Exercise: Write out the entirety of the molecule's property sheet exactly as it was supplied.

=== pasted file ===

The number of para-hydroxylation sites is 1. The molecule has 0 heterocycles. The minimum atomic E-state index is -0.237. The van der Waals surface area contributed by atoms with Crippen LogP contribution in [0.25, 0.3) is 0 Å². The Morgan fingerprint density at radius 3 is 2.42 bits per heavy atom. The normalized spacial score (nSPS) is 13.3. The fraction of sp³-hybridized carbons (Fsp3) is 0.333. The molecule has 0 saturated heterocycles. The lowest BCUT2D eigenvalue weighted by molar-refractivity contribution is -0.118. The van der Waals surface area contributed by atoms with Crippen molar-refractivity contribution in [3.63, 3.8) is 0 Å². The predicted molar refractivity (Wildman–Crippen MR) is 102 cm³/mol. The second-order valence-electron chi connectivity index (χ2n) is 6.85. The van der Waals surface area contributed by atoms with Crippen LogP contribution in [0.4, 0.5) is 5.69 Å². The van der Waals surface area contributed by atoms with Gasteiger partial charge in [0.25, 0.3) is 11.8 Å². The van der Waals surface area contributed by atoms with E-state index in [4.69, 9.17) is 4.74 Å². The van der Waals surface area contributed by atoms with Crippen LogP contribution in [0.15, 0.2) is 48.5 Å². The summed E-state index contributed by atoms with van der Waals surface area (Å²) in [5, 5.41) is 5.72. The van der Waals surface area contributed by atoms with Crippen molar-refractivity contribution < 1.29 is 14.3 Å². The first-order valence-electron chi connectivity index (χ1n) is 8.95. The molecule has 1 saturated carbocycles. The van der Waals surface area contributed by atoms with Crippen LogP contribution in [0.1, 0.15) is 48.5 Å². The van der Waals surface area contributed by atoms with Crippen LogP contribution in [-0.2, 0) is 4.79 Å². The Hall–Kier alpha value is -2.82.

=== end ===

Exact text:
The number of para-hydroxylation sites is 1. The molecule has 0 heterocycles. The minimum atomic E-state index is -0.237. The van der Waals surface area contributed by atoms with Crippen LogP contribution in [0.25, 0.3) is 0 Å². The Morgan fingerprint density at radius 3 is 2.42 bits per heavy atom. The normalized spacial score (nSPS) is 13.3. The fraction of sp³-hybridized carbons (Fsp3) is 0.333. The molecule has 0 saturated heterocycles. The lowest BCUT2D eigenvalue weighted by molar-refractivity contribution is -0.118. The van der Waals surface area contributed by atoms with Crippen molar-refractivity contribution in [3.63, 3.8) is 0 Å². The predicted molar refractivity (Wildman–Crippen MR) is 102 cm³/mol. The second-order valence-electron chi connectivity index (χ2n) is 6.85. The van der Waals surface area contributed by atoms with Crippen LogP contribution in [0.4, 0.5) is 5.69 Å². The van der Waals surface area contributed by atoms with Gasteiger partial charge in [0.25, 0.3) is 11.8 Å². The van der Waals surface area contributed by atoms with E-state index in [4.69, 9.17) is 4.74 Å². The van der Waals surface area contributed by atoms with Crippen LogP contribution in [0.15, 0.2) is 48.5 Å². The summed E-state index contributed by atoms with van der Waals surface area (Å²) in [5, 5.41) is 5.72. The van der Waals surface area contributed by atoms with Crippen molar-refractivity contribution < 1.29 is 14.3 Å². The first-order valence-electron chi connectivity index (χ1n) is 8.95. The molecule has 1 saturated carbocycles. The van der Waals surface area contributed by atoms with Crippen LogP contribution in [0.1, 0.15) is 48.5 Å². The van der Waals surface area contributed by atoms with Crippen LogP contribution in [-0.2, 0) is 4.79 Å². The Hall–Kier alpha value is -2.82.